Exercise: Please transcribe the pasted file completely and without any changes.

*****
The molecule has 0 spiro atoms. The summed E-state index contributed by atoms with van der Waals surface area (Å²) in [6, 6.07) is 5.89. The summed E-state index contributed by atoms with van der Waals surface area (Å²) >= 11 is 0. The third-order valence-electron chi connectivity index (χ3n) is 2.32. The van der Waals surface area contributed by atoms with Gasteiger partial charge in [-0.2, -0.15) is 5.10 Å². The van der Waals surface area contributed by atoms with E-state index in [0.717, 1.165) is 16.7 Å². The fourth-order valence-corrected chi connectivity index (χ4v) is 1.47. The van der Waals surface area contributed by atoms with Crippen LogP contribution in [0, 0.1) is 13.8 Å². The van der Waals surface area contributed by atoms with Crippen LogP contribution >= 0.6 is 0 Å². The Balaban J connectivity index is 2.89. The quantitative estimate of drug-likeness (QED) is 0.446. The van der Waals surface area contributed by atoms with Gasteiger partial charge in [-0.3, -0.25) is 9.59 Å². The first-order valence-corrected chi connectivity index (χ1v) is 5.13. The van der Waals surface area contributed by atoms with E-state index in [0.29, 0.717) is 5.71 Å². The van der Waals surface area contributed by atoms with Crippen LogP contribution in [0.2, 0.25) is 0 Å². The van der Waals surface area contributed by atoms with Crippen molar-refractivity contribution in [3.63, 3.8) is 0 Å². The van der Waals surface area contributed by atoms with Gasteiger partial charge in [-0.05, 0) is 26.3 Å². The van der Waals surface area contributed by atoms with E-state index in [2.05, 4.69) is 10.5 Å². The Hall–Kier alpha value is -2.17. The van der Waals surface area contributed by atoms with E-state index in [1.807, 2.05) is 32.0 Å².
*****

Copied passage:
The molecule has 0 spiro atoms. The summed E-state index contributed by atoms with van der Waals surface area (Å²) in [6, 6.07) is 5.89. The summed E-state index contributed by atoms with van der Waals surface area (Å²) >= 11 is 0. The third-order valence-electron chi connectivity index (χ3n) is 2.32. The van der Waals surface area contributed by atoms with Gasteiger partial charge in [-0.2, -0.15) is 5.10 Å². The van der Waals surface area contributed by atoms with E-state index in [0.717, 1.165) is 16.7 Å². The fourth-order valence-corrected chi connectivity index (χ4v) is 1.47. The van der Waals surface area contributed by atoms with Crippen LogP contribution in [0, 0.1) is 13.8 Å². The van der Waals surface area contributed by atoms with Crippen LogP contribution >= 0.6 is 0 Å². The Balaban J connectivity index is 2.89. The quantitative estimate of drug-likeness (QED) is 0.446. The van der Waals surface area contributed by atoms with Gasteiger partial charge in [-0.3, -0.25) is 9.59 Å². The first-order valence-corrected chi connectivity index (χ1v) is 5.13. The van der Waals surface area contributed by atoms with E-state index in [0.29, 0.717) is 5.71 Å². The van der Waals surface area contributed by atoms with Crippen LogP contribution in [0.2, 0.25) is 0 Å². The van der Waals surface area contributed by atoms with Crippen molar-refractivity contribution in [3.63, 3.8) is 0 Å². The van der Waals surface area contributed by atoms with Gasteiger partial charge in [-0.05, 0) is 26.3 Å². The van der Waals surface area contributed by atoms with E-state index in [2.05, 4.69) is 10.5 Å². The Hall–Kier alpha value is -2.17. The van der Waals surface area contributed by atoms with E-state index in [1.807, 2.05) is 32.0 Å².